God’s influence through our influence

‘Righteousness exalts a nation, but sin is a disgrace to any people’. Proverbs 14:34

 I was one of the over 450 Christians leaders who attended the National Initiative for Reformation of South Africa (NIRSA) consultation called by Michael Cassidy and Moss Ntlha to address the crisis in our nation. While some may say “crisis, what crisis”, the majority of us acknowledge that South Africa is currently in more than just a spot of difficulty.

The end product of the consultation was a twenty-six point declaration of intent flowing out of what the document describes as ‘a prophetic and urgent call to Church, Government and society at large…’. The call is to apply ourselves diligently to the reformation and renewal of South African society. It is also to commit ourselves to finding effective solutions to community and national problems, and to apply ourselves with intentionality to more effective nation building.

The document uses the words ‘themselves’ in referring to Church, Government and society, but I have purposefully replaced it with ‘ourselves’. If you are reading this article then you are most probably a member of the Church of the Lord Jesus Christ, a member of South African society, and a voting influencer of government. A major take-away for me from the consultation was that it is up to each of  us to make a difference.

One of the speakers made the point that if we, who know the living God, do nothing to change our national situation, then how can we expect those who do not know Him to do better.
At first there was a call for the church to unite and speak with one voice, but that changed to a call for each of us to rise up and make a difference. According to the 2001 census 79% of the South African  population classify themselves as Christian. We can argue about what ‘Christian’ means in this context, but it still indicates that the vast majority of citizens regard themselves as accessible to the Christian message. So, why can’t we make a difference? Michael Cassidy spoke of the ‘law of the few’; the ability of a relatively small number of people to create the critical mass and momentum needed to influence a nation. Well, we are not so few!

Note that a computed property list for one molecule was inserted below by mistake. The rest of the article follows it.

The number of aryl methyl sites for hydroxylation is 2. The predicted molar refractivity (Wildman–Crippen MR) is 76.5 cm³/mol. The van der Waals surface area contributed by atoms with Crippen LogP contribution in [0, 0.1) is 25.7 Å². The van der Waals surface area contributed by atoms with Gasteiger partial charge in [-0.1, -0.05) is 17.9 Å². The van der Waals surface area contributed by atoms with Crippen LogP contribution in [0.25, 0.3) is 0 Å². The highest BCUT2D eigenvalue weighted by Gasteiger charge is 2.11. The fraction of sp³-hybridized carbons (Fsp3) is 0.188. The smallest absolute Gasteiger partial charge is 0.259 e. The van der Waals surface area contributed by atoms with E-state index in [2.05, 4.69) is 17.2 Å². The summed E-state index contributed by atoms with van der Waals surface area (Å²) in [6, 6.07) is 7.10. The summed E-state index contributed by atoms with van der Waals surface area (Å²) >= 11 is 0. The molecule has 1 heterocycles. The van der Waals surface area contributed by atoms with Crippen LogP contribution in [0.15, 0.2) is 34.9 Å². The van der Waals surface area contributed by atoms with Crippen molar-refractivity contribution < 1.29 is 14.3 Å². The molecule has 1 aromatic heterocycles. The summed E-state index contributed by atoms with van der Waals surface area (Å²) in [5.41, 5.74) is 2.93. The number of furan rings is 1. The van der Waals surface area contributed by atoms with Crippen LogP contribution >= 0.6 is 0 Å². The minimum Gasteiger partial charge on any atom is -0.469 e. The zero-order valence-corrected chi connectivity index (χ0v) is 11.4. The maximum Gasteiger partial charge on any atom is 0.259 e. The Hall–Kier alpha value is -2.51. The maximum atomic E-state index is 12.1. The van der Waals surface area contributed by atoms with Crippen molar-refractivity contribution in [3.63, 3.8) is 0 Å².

All of us have a circle of influence. For some this might be small but for others it is extensive. Small or big, all of us influence others with what we say, what we do, and how we live. We can extend God’s influence through our influence. So the challenge to me was, and continues to be, ‘What are you going to say and do within your circle of influence to reform this nation?”

The NIRSA declaration of intent contains many resolutions that each of us can adopt. For instance: to support prayer initiatives; to engage in the affairs of this nation and to hold government and public officials accountable; to vote responsibly; to conduct our business to the highest standard of integrity and biblical ethics; to support biblical good governance initiatives… There are twenty-six resolutions in all and you can request a copy of the document from communications@nirsa.co.za.

Proverbs 14:34 reads, ‘Righteousness exalts a nation, but sin is a disgrace to any people’. If we, who are disciples of the Lord Jesus, speak and act and live righteously then will not our nation be exalted? And if we sin will not this disgrace the people of our land? Of course the organs of state, the politicians and policy makers need to act righteously – they have immense circles of influence. But we need to set the example and lead the way in the reformation of South Africa.


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Christopher Peppler



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About Me

My name is Christopher Peppler and I was born in Cape Town, South Africa in 1947. While working in the financial sector I achieved a number of business qualifications from the Institute of Bankers, Damelin Management School, and The University of the Witwatersrand Business School. After over 20 years as a banker, I followed God’s calling and joined the ministry full time. After becoming a pastor of what is now a quite considerable church, I  earned an undergraduate theological qualification from the Baptist Theological College of Southern Africa and post-graduate degrees from two United States institutions. I was also awarded the Doctor of Theology in Systematic Theology from the University of Zululand in 2000.

Four years before that I established the South African Theological Seminary (SATS), which today is represented in over 70 countries and has more than 2 500 active students enrolled with it. I presently play an role supervising Masters and Doctoral students.

I am a passionate champion of the Christocentric or Christ-centred Principle, an approach to biblical interpretation and theological construction that emphasises the centrality of Jesus

I have been happily married to Patricia since the age of 20, have two children, Lance and Karen, a daughter-in-law Tracey, and granddaughters Jessica and Kirsten. I have now retired from both church and seminary leadership and devote my time to writing, discipling, and the classical guitar.

If you would like to read my testimony to Jesus then click HERE.